The Modern Antiquarian. Stone Circles, Ancient Sites, Neolithic Monuments, Ancient Monuments, Prehistoric Sites, Megalithic MysteriesThe Modern Antiquarian

Cummi Howe

Broch (Destroyed)


The mound is outside of the field fence, an unenclosure. Coming from Unstan I thought of going along the coastline but I reckon Dead Sand could well be quicksands, and the land beyond looked patchy - also I wasn't sure where the mound lay in relation to the fields where kie were grazing. Instead I decided to go via Corn Hillock, taking the track that goes down to the north end of Cumminess Bay. Walk the shore as the clifftops though low are broken up in places. The planticru on the landward side is out of proportion to the surviving mound, and I wonder if has a more direct connection to earlier features than simple re-use of stones. Coming to the exposed fraction of the broch the cutting looks way too regular for erosion by sea. There is an area at the front of the cut covered by stones that could either have come from the wall or might possibly be a floor exposed by erosion. Standing above the wall still present gives the impression that it is only faintly curved near the mound's periphery and then sweeps in where it is more fragmented, and then following on there are a few slabs (rather than blocks) in a line above the level of the wall top. Walked the grassy mound top directly behind the wall and found myself stumbling over hidden stones - the smal structure ?? - so watch your step there. Then in front of you there's a big depression, a rounded hollow almost down to 'ground level', open seaward, that is probably an ovoid stroke lens-shaped area like those you'd expect between an outer broch wall and the tower. At the back can be seen just two courses of a wall, just two stones with another one a few inches away barely peeping out. Another, say, six inches to thesouth and there's a brown stone behind a grassy veil and and another couple of feet another similar. Not much of a wall line but its there [just now I'm reminded (for the brown stones) of the two near the top of Howie o' Backland in Deerness]. A couple of stones at the bottom of the hollow may or may not be loose. Between the mound and the shore the ground is flagstone with a slight incline and it is obvious that the broch has been built straight onto the rocks. Unlike Inganess and Berstane there is no cliff beneath, so it must have stood further back from the coastline than them. Near the base the odd brown stone can be seen, these being more obvious and frequent near the cut. If the mound has always been about its present height then the broch can never have been much more than three metres, perhaps four metres at most. So my thinking is more central tower than high tower.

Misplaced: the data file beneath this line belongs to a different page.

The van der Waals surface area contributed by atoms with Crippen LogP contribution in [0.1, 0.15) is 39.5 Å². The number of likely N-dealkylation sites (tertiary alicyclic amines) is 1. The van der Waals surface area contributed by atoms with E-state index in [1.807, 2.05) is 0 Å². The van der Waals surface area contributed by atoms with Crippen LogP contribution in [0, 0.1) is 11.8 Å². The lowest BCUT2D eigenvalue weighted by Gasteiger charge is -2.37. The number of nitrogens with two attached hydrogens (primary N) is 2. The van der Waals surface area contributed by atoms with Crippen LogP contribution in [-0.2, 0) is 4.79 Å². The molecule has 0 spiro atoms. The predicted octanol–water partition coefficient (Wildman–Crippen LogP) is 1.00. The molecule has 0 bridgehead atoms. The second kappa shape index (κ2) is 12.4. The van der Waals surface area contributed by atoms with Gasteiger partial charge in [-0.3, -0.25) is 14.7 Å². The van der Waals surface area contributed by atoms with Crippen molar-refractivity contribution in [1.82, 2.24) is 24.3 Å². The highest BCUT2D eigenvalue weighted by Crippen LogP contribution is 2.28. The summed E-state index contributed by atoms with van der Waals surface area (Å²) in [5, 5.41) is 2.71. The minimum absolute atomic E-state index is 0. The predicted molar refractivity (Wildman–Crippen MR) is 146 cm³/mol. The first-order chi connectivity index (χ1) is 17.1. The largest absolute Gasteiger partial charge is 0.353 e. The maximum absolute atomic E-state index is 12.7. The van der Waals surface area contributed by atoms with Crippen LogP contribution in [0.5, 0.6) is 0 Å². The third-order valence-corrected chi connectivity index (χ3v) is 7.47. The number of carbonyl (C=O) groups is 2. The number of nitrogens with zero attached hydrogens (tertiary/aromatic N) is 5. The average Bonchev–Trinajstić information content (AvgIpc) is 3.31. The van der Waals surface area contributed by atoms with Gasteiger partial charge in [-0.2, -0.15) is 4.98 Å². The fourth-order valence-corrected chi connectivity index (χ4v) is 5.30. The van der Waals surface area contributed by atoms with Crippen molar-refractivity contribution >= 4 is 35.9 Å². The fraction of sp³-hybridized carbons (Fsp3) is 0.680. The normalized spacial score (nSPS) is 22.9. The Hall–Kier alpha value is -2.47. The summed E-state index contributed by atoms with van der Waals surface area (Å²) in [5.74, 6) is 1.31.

I wonder if this entire stretch of coast could actually have once been called Gammi Sea, from the Knowe of Gemashowe (lost but near the Hall of Ireland) through Cummi Ness and the knowes of Gimme's Howe to [or including] Gorrie Knowe just north of here.
wideford Posted by wideford
29th May 2009ce

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